Reasonable accommodation for pregnancy-linked disability
Q: I worked in healthcare in Los Angeles. Several months ago, I was pregnant. My doctor ordered me to take leave from work because my pregnancy was high-risk. My employer granted me leave. However, two weeks into my leave, I miscarried, and due to complications, I had to have surgery. My doctor advised me to go on several weeks of leave in order to heal. My employer told me that since I was no longer pregnant, I had to return to work in two weeks. My doctor would not medically clear me to go back to work. After two weeks, I was fired. Do I have any remedies?
A: Yes, you do! Under California’s Pregnancy Disability Leave Law, pregnancy (and all its related medical conditions such as severe morning sickness, doctor-ordered bed rest, childbirth, recovery from childbirth) is considered a temporary disability. A miscarriage and its attendant complications are pregnancy-related, and thus covered by California’s pregnancy law.
Similar to temporarily-disabled employees, a pregnant employee (or an employee who has suffered a miscarriage) is entitled to reasonable accommodation. The employer must enter into a good-faith, interactive process to determine if there is a reasonable accommodation that would allow the employee to keep working. An employer’s failure to engage in the interactive process in good faith is itself a violation of California law.
Two of the most common ways to extend reasonable accommodation to the employee are:
1) to grant the employee enough medical leave to resolve their temporary disability, and
2) accommodate the employee’s return to work with restrictions.
The employer may consult with the employee to find out what the employee’s limitations are that prevent her from doing the job, finding out how the employee could do her job with a reasonable accommodation, and identifying potential accommodations and assessing their effectiveness.
Despite abundant information available regarding pregnancy and disability discrimination laws, some employers fail to comply. Consider the following report from mynewsla.com:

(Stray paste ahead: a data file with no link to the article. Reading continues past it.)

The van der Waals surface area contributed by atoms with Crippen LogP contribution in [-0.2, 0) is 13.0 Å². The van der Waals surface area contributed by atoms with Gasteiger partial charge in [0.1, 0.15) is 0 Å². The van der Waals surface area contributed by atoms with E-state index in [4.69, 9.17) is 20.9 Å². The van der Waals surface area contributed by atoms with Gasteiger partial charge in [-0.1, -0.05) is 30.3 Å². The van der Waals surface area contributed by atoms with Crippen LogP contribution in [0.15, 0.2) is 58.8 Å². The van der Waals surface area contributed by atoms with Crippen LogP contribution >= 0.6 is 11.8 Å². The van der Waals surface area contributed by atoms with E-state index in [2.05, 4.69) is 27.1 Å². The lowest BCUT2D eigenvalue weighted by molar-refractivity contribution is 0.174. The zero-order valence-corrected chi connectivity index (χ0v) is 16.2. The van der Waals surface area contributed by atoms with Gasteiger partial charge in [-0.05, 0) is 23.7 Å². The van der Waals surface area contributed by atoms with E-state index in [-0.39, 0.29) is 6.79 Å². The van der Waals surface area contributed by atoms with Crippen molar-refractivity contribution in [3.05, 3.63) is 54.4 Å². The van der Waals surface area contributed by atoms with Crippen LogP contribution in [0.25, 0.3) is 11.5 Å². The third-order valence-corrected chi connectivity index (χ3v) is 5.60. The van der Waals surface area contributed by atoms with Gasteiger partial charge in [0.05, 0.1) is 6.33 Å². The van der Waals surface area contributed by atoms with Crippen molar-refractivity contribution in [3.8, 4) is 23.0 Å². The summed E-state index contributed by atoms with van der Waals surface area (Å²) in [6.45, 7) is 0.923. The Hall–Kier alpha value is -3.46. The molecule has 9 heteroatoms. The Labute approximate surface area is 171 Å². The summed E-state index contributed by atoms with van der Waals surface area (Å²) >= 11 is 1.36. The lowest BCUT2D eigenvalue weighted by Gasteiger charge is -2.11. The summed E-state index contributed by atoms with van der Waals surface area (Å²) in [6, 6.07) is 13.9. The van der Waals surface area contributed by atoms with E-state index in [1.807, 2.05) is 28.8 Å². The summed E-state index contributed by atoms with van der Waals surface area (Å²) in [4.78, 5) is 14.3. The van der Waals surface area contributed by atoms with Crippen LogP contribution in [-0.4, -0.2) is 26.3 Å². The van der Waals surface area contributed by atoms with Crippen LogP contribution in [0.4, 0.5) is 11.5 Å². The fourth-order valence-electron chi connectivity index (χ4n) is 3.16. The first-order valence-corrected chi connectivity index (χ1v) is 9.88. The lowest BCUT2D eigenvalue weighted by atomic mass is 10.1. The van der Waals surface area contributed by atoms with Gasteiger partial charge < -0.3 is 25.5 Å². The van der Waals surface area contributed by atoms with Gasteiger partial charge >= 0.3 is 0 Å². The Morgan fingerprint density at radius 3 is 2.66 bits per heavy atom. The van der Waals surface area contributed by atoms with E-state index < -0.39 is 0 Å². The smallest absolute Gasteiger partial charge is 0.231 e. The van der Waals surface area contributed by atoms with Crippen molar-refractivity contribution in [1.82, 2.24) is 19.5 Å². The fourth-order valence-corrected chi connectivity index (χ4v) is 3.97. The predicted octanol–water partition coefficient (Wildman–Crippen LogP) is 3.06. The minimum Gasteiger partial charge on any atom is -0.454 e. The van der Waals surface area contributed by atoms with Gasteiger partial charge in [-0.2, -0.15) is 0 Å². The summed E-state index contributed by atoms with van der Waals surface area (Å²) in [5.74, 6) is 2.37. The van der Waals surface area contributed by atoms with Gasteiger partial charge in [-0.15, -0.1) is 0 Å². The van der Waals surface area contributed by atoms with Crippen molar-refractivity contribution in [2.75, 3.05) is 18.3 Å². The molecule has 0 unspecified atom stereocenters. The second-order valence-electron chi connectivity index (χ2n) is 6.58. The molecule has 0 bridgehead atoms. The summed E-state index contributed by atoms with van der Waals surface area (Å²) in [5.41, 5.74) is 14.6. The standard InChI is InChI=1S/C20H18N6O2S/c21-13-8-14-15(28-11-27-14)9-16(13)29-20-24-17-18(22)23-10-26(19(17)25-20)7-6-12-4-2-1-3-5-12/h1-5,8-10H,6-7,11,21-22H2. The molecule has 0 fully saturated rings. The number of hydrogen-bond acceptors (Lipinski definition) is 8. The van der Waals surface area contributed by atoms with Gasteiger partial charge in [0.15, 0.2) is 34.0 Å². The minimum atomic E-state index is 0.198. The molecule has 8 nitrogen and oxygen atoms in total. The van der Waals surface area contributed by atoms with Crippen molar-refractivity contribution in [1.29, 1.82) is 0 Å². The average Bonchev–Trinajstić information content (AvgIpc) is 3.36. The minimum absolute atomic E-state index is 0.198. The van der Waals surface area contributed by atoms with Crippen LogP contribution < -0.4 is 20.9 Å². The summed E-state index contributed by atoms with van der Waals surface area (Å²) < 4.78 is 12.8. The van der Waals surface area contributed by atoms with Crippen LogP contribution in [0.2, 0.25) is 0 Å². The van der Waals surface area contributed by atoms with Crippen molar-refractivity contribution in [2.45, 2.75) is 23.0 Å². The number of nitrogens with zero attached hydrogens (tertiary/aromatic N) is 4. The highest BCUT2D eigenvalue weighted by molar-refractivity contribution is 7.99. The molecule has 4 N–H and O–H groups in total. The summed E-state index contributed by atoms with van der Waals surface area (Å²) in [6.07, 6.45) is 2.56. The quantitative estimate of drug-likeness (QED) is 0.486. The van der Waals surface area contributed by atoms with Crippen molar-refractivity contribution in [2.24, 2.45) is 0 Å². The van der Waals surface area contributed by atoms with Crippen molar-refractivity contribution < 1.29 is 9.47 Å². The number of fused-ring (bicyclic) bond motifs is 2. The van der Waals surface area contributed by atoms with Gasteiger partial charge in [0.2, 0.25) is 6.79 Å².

Pamela Almodovar worked as a manager at a Marriott hotel in Arcadia, CA. In June 2020, she advised her employer that she was pregnant, and two months later, per her doctor’s orders, requested disability leave due to a high-risk pregnancy. She was allowed to work with restrictions but the employer allegedly “responded to her pregnancy restrictions with hostility.” She was assigned to work at another location that increased her commute from 10 miles to 50 miles.
Per doctor’s orders, she went on leave and stopped working. When she gave birth, the baby was stillborn. Her employer initially assured her she still had a job. However, when her doctor ordered that she remain on leave until the end of the year, the employer “began applying a great deal of pressure” on her to go back to work, threatening termination if she did not comply. Aldomovar, fearful of losing her job, talked to her doctor, who cleared her to work with restrictions. However, when she reported to work, her employer told her that they had decided to end her employment rather than allow her to come back to work with restrictions.
Aldomovar sued the employer alleging wrongful termination, sex, pregnancy and disability discrimination, and retaliation. The case is currently pending at the Los Angeles Superior Court.
Pregnancy discrimination is defined as discrimination on the basis of pregnancy, childbirth, and related medical conditions. Prohibited conduct includes firing, demoting, harassing, retaliating, refusing health benefits, denying promotion, denying medical leave, and treating a pregnant employee differently.
Employers must hold open a job for a pregnancy-related absence the same length of time jobs are held open for employees on sick or disability leave. Any leave, seniority, or reinstatement rights other workers get from the employer when they cannot work for health reasons should be available to pregnant women and new mothers who are temporarily physically disabled.
Discriminated pregnant employees may recover the following remedies: back pay, hiring, promotion, reinstatement, front pay, compensatory damages, including emotional pain and suffering, and in more serious violations, punitive damages. Aggrieved employees may also recover attorneys’ fees, expert witness fees, and court costs.
The Law Offices of C. Joe Sayas, Jr. welcomes inquiries about this topic. All inquiries are confidential and at no-cost. You can contact the office at (818) 291-0088 or visit www.joesayaslaw.com. [For more than 25 years, C. Joe Sayas, Jr., Esq. successfully recovered wages and other monetary damages for thousands of employees and consumers. He was named Top Labor & Employment Attorney in California by the Daily Journal, consistently selected as Super Lawyer by the Los Angeles Magazine, and is a past Presidential Awardee for Outstanding Filipino Overseas.]